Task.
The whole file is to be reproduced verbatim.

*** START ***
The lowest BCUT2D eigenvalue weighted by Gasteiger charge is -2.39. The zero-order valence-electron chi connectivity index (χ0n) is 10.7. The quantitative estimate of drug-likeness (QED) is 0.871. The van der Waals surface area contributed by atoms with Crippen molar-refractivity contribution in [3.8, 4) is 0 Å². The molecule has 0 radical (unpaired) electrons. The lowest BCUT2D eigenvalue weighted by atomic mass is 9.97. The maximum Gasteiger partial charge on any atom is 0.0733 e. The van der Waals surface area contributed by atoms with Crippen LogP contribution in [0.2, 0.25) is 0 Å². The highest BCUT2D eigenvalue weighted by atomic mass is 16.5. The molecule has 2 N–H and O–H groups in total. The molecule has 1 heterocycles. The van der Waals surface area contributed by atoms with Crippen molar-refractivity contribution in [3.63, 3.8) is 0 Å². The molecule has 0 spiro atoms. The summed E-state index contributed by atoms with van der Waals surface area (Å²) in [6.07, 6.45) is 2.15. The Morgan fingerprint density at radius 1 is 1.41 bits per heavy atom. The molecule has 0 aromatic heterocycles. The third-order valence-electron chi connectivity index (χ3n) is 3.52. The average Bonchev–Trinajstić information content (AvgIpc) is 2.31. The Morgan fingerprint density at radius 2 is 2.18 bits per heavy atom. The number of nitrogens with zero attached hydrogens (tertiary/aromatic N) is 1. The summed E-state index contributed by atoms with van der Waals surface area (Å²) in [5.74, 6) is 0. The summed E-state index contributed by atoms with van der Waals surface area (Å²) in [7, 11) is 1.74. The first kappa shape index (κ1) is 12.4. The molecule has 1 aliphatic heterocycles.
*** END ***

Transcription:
The lowest BCUT2D eigenvalue weighted by Gasteiger charge is -2.39. The zero-order valence-electron chi connectivity index (χ0n) is 10.7. The quantitative estimate of drug-likeness (QED) is 0.871. The van der Waals surface area contributed by atoms with Crippen molar-refractivity contribution in [3.8, 4) is 0 Å². The molecule has 0 radical (unpaired) electrons. The lowest BCUT2D eigenvalue weighted by atomic mass is 9.97. The maximum Gasteiger partial charge on any atom is 0.0733 e. The van der Waals surface area contributed by atoms with Crippen LogP contribution in [0.2, 0.25) is 0 Å². The highest BCUT2D eigenvalue weighted by atomic mass is 16.5. The molecule has 2 N–H and O–H groups in total. The molecule has 1 heterocycles. The van der Waals surface area contributed by atoms with Crippen molar-refractivity contribution in [3.63, 3.8) is 0 Å². The molecule has 0 spiro atoms. The summed E-state index contributed by atoms with van der Waals surface area (Å²) in [6.07, 6.45) is 2.15. The Morgan fingerprint density at radius 1 is 1.41 bits per heavy atom. The molecule has 0 aromatic heterocycles. The third-order valence-electron chi connectivity index (χ3n) is 3.52. The average Bonchev–Trinajstić information content (AvgIpc) is 2.31. The Morgan fingerprint density at radius 2 is 2.18 bits per heavy atom. The number of nitrogens with zero attached hydrogens (tertiary/aromatic N) is 1. The summed E-state index contributed by atoms with van der Waals surface area (Å²) in [5.74, 6) is 0. The summed E-state index contributed by atoms with van der Waals surface area (Å²) in [7, 11) is 1.74. The first kappa shape index (κ1) is 12.4. The molecule has 1 aliphatic heterocycles.